Texas is the fifth highest state in the nation when it comes to identity theft, according to the Federal Trade Commission. It happens to one in 20 Americans. But now there's a way to protect yourself. It's called identity theft insurance, but is it worth the costs?
"By the time I called Monday morning, they had pretty much cleaned out my account," says Adam Troutman. Troutman has had his identity stolen twice since he's moved to East Texas. "You invest so much time and effort and eventually money into contacting utility companies, phone companies, telling them, you know, I'm going to pay my bill, but this is what happened."
Adam's not alone. Jay and Linda Foley's lives changed forever when Linda's boss stole her personal information and her identity and racked up thousands of dollars in bills. "It took roughly between twelve and eighteen months to completely clear everything." Once their financial mess was fixed, the couple opened "The Identity Theft Resource Center" to help the exploding number of victims.
The crime is now so common, it's the number one issue on the Federal Trade Commission's hit list. "In 2002, 43 percent of the consumer complaints received by the Federal Trade Commission were related to identity theft," says Joanna Crane, with the FTC.
Identity theft is a costly crime. On average, victims spend at least 175 hours and $1,000 in out-of-pocket expenses to clear their names. Can you protect yourself from financial devastation?
Madelyn Flannagan with the Independent Insurance Agents and Brokers of America believes you can. "Identity theft insurance provides protection for you in the event that your identity is stolen." One of the fastest growing types of insurance, ID theft policies, cost from about $25 to $150 a year. They're offered by some credit card companies, credit bureaus, and a handful of insurers.
But, before making the investment, read your policy carefully. Flannagan says you should look for a low deductible and reimbursement for lost wages. "People have to take off an enormous amount of time from work. It's very expensive." Other things a policy should cover: attorney fees and the cost of loan applications. "If your loan has been denied because of your identity theft, you're going to have to reapply."warns Flannagan. "Those three, $400 fees as you apply for loans can be very expensive."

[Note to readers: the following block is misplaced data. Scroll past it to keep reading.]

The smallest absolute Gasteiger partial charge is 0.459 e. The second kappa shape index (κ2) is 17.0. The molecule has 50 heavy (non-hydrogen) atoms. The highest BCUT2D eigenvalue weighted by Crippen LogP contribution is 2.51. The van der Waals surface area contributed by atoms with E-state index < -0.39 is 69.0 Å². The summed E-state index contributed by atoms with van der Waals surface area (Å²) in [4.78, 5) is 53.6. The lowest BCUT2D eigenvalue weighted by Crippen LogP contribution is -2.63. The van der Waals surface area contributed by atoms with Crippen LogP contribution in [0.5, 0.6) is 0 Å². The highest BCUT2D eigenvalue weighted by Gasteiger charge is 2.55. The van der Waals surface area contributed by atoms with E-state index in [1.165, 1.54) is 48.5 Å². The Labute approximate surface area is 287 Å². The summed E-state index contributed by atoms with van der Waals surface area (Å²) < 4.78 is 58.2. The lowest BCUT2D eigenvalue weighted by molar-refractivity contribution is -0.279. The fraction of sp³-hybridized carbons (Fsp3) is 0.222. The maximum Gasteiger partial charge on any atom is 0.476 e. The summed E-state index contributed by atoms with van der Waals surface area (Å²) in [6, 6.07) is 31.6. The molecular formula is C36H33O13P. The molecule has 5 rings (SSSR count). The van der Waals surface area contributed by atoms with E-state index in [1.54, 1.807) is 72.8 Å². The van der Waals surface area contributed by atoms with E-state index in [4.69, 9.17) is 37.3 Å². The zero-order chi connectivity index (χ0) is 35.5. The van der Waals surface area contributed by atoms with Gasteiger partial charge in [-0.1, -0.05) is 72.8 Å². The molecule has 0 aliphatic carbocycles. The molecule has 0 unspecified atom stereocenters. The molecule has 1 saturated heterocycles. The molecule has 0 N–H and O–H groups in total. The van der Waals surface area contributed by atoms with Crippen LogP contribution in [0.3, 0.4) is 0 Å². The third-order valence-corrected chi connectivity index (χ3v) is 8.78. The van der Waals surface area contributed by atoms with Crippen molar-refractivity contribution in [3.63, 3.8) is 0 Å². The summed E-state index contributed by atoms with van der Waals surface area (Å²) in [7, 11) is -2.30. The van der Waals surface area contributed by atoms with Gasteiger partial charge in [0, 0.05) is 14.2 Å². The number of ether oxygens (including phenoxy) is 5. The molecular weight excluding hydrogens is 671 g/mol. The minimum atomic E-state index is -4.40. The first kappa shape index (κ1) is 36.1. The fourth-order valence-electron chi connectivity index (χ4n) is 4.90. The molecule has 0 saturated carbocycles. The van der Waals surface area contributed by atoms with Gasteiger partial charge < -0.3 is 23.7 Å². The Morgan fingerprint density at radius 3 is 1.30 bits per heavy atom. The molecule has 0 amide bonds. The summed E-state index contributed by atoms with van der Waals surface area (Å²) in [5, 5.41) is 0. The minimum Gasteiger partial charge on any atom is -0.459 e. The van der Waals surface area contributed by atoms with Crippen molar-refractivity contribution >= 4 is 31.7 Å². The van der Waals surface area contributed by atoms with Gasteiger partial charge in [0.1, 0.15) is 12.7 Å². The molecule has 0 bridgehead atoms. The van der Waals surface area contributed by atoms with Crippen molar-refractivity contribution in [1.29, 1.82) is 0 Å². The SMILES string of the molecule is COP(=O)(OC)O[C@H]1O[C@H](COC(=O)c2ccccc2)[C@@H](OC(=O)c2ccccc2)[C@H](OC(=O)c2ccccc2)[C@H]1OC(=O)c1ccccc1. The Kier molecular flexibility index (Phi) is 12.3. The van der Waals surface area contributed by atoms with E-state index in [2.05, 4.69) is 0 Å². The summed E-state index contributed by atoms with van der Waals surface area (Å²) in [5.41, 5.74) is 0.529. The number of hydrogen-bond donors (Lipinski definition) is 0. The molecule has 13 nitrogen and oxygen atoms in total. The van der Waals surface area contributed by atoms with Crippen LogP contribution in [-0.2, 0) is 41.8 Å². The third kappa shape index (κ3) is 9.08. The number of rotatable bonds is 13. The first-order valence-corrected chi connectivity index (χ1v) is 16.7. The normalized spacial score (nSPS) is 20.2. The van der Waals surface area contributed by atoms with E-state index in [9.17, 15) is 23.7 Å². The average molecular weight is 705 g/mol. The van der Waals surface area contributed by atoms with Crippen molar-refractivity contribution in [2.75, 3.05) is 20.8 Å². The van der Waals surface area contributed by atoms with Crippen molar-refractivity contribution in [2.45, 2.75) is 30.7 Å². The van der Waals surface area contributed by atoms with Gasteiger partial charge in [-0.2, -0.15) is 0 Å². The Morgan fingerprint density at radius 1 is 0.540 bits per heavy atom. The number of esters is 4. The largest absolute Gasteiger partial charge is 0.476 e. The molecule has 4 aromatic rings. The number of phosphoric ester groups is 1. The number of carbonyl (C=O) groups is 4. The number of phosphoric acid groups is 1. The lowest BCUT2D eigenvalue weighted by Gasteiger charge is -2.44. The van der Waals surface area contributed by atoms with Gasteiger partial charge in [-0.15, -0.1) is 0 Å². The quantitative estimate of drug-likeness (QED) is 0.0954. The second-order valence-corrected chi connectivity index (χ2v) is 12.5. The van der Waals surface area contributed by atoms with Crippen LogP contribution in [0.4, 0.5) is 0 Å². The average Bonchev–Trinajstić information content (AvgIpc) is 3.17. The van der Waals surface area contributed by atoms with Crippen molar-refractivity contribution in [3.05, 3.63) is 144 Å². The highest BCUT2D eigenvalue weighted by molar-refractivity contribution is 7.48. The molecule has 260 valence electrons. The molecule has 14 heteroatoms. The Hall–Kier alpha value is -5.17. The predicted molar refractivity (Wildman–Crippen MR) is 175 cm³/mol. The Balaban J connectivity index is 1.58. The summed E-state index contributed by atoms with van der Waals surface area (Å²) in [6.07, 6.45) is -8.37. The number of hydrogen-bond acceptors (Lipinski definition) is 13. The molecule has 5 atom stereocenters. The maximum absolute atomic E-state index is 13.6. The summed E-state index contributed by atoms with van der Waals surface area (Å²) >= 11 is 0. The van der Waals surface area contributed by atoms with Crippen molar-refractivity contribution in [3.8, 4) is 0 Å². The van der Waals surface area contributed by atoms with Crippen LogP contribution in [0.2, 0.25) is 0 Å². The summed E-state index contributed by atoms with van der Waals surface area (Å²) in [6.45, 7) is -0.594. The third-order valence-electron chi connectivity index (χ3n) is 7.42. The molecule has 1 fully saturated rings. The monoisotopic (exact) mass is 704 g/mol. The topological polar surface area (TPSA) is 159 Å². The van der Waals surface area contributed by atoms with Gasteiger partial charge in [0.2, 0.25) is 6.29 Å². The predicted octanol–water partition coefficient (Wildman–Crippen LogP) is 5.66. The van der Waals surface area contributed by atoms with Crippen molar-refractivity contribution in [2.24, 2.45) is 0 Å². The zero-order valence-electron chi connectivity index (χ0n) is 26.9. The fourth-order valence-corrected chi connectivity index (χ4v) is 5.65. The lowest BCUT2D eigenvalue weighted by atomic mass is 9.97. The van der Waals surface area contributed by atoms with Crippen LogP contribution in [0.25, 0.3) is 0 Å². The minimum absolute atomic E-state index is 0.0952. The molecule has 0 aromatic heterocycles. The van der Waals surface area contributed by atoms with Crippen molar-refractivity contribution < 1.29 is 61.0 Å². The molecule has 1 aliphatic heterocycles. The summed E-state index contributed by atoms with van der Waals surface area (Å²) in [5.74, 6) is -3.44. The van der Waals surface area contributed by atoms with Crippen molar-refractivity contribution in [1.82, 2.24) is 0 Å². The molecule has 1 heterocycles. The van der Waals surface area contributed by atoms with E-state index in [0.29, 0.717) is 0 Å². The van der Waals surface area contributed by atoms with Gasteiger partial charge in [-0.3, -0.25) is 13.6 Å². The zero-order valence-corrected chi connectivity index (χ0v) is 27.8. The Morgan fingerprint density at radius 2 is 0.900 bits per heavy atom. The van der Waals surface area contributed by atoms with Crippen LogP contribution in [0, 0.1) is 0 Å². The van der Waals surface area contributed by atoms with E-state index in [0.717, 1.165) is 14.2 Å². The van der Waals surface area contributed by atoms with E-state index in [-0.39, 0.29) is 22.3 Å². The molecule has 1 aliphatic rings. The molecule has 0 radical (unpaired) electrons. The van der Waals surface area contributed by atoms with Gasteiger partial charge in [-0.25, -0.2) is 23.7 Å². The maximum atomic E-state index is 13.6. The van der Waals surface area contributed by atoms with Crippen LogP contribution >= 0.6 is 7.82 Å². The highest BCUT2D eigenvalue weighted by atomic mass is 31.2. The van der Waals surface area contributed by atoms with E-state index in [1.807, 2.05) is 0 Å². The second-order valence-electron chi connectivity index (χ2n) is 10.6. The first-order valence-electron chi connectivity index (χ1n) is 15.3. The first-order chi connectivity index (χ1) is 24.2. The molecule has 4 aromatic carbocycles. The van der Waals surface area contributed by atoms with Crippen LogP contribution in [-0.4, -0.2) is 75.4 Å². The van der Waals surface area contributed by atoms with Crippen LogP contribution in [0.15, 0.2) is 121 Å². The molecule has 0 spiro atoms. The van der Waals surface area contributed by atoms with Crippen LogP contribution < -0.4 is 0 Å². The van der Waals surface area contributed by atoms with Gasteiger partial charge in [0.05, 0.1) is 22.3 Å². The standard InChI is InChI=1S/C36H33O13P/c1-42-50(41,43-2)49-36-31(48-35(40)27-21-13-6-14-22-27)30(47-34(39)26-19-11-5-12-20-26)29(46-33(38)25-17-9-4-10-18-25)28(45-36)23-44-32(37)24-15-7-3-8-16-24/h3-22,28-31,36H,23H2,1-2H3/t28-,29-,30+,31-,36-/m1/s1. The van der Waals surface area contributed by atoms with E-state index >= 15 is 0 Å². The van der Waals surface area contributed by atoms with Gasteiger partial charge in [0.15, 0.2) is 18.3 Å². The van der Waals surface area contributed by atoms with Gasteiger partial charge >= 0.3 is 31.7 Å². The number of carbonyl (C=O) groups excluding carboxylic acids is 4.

But, Robert Hunter with the Consumer Federation of America says ID theft insurance is unnecessary. "Most people don't need it. It's basically nuisance coverage." The Consumer Federation of America says if you are going to invest in ID theft insurance, it should be on the bottom of your list, after health, auto, home, life and disability policies. "If you have limited resources and your insurance dollars are, therefore, limited, you shouldn't be spending on frill coverages."
But, Adam Troutman thinks the coverage would have helped him at a time when he needed it. "I think it's a great idea because I know that would have meant a lot."
With or without insurance, Jay and Linda Foley say it's important to remember, there's one part of ID theft no policy can cover. "Emotionally there's lasting damage. Linda will never trust people the way she did before this happened."
If you invest in identity theft insurance, it doesn't mean you can stop safeguarding your personal information. The FTC says be careful about giving out things like your social security number or mother's maiden name. It's also a good idea to put passwords on credit card and bank accounts to make it harder for an identity thief to make changes or take over your account.